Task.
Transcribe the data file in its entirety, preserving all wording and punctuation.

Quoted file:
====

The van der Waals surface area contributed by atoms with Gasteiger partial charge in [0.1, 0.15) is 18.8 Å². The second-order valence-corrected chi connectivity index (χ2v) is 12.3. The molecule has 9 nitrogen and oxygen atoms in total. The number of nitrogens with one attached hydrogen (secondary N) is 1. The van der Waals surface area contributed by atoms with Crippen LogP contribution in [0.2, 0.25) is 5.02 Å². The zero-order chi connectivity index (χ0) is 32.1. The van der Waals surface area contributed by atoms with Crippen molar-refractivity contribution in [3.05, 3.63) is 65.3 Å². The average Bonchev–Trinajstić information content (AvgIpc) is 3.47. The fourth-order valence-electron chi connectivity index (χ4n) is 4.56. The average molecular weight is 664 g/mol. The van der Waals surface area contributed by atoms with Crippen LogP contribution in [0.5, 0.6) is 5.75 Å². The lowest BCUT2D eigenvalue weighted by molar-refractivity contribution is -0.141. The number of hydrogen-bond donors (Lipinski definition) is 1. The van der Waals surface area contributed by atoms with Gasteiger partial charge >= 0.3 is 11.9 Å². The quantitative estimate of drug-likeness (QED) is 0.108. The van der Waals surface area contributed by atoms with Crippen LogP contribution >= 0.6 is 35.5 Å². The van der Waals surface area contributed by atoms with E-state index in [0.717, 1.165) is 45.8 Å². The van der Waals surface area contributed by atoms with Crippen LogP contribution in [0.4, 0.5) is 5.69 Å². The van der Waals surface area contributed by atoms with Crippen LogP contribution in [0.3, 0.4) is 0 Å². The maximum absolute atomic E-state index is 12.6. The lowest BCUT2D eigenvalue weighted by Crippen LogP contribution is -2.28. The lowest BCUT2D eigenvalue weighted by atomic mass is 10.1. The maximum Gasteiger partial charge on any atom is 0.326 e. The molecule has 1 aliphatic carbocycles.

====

The van der Waals surface area contributed by atoms with Gasteiger partial charge in [0.1, 0.15) is 18.8 Å². The second-order valence-corrected chi connectivity index (χ2v) is 12.3. The molecule has 9 nitrogen and oxygen atoms in total. The number of nitrogens with one attached hydrogen (secondary N) is 1. The van der Waals surface area contributed by atoms with Crippen LogP contribution in [0.2, 0.25) is 5.02 Å². The zero-order chi connectivity index (χ0) is 32.1. The van der Waals surface area contributed by atoms with Crippen molar-refractivity contribution in [3.05, 3.63) is 65.3 Å². The average Bonchev–Trinajstić information content (AvgIpc) is 3.47. The fourth-order valence-electron chi connectivity index (χ4n) is 4.56. The average molecular weight is 664 g/mol. The van der Waals surface area contributed by atoms with Crippen LogP contribution in [0.5, 0.6) is 5.75 Å². The lowest BCUT2D eigenvalue weighted by molar-refractivity contribution is -0.141. The number of hydrogen-bond donors (Lipinski definition) is 1. The van der Waals surface area contributed by atoms with Gasteiger partial charge >= 0.3 is 11.9 Å². The quantitative estimate of drug-likeness (QED) is 0.108. The van der Waals surface area contributed by atoms with Crippen LogP contribution >= 0.6 is 35.5 Å². The van der Waals surface area contributed by atoms with E-state index in [0.717, 1.165) is 45.8 Å². The van der Waals surface area contributed by atoms with Crippen LogP contribution in [0.4, 0.5) is 5.69 Å². The van der Waals surface area contributed by atoms with Crippen LogP contribution in [0.3, 0.4) is 0 Å². The maximum absolute atomic E-state index is 12.6. The lowest BCUT2D eigenvalue weighted by Crippen LogP contribution is -2.28. The lowest BCUT2D eigenvalue weighted by atomic mass is 10.1. The maximum Gasteiger partial charge on any atom is 0.326 e. The molecule has 1 aliphatic carbocycles.